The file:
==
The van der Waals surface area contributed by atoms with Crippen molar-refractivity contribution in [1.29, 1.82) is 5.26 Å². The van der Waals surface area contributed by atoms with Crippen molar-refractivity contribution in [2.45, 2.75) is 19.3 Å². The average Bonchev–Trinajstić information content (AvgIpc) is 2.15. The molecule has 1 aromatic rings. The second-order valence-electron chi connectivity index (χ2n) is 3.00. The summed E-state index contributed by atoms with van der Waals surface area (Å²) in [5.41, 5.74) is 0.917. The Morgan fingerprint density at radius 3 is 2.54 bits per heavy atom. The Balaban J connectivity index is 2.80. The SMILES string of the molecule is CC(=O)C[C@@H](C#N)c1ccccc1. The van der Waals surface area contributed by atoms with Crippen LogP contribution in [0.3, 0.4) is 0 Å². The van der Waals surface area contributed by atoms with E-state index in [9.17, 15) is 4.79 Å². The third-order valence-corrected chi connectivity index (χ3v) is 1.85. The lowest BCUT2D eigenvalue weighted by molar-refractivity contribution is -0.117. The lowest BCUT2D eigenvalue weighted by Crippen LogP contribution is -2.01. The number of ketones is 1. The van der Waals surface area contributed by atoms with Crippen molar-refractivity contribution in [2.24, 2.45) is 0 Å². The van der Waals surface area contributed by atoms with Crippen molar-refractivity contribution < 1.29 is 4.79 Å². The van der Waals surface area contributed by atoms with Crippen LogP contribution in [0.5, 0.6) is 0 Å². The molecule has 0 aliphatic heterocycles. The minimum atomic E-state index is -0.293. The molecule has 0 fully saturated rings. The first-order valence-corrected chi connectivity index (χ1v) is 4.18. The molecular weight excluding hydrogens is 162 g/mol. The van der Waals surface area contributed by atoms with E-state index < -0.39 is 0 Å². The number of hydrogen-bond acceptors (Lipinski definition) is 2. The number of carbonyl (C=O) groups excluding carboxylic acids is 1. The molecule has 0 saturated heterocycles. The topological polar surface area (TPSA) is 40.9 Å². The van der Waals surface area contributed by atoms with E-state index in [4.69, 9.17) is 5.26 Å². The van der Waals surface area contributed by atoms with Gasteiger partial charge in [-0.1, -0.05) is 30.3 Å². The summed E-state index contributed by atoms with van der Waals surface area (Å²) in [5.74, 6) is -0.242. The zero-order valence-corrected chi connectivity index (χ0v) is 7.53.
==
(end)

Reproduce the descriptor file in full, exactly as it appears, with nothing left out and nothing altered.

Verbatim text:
The van der Waals surface area contributed by atoms with Crippen molar-refractivity contribution in [1.29, 1.82) is 5.26 Å². The van der Waals surface area contributed by atoms with Crippen molar-refractivity contribution in [2.45, 2.75) is 19.3 Å². The average Bonchev–Trinajstić information content (AvgIpc) is 2.15. The molecule has 1 aromatic rings. The second-order valence-electron chi connectivity index (χ2n) is 3.00. The summed E-state index contributed by atoms with van der Waals surface area (Å²) in [5.41, 5.74) is 0.917. The Morgan fingerprint density at radius 3 is 2.54 bits per heavy atom. The Balaban J connectivity index is 2.80. The SMILES string of the molecule is CC(=O)C[C@@H](C#N)c1ccccc1. The van der Waals surface area contributed by atoms with Crippen LogP contribution in [0.3, 0.4) is 0 Å². The van der Waals surface area contributed by atoms with E-state index in [9.17, 15) is 4.79 Å². The third-order valence-corrected chi connectivity index (χ3v) is 1.85. The lowest BCUT2D eigenvalue weighted by molar-refractivity contribution is -0.117. The lowest BCUT2D eigenvalue weighted by Crippen LogP contribution is -2.01. The number of ketones is 1. The van der Waals surface area contributed by atoms with Crippen molar-refractivity contribution in [2.24, 2.45) is 0 Å². The van der Waals surface area contributed by atoms with Crippen molar-refractivity contribution < 1.29 is 4.79 Å². The van der Waals surface area contributed by atoms with Crippen LogP contribution in [0.5, 0.6) is 0 Å². The molecule has 0 aliphatic heterocycles. The minimum atomic E-state index is -0.293. The molecule has 0 fully saturated rings. The first-order valence-corrected chi connectivity index (χ1v) is 4.18. The molecular weight excluding hydrogens is 162 g/mol. The van der Waals surface area contributed by atoms with E-state index < -0.39 is 0 Å². The number of hydrogen-bond acceptors (Lipinski definition) is 2. The number of carbonyl (C=O) groups excluding carboxylic acids is 1. The molecule has 0 saturated heterocycles. The topological polar surface area (TPSA) is 40.9 Å². The van der Waals surface area contributed by atoms with E-state index in [4.69, 9.17) is 5.26 Å². The van der Waals surface area contributed by atoms with Gasteiger partial charge in [-0.1, -0.05) is 30.3 Å². The summed E-state index contributed by atoms with van der Waals surface area (Å²) in [5.74, 6) is -0.242. The zero-order valence-corrected chi connectivity index (χ0v) is 7.53.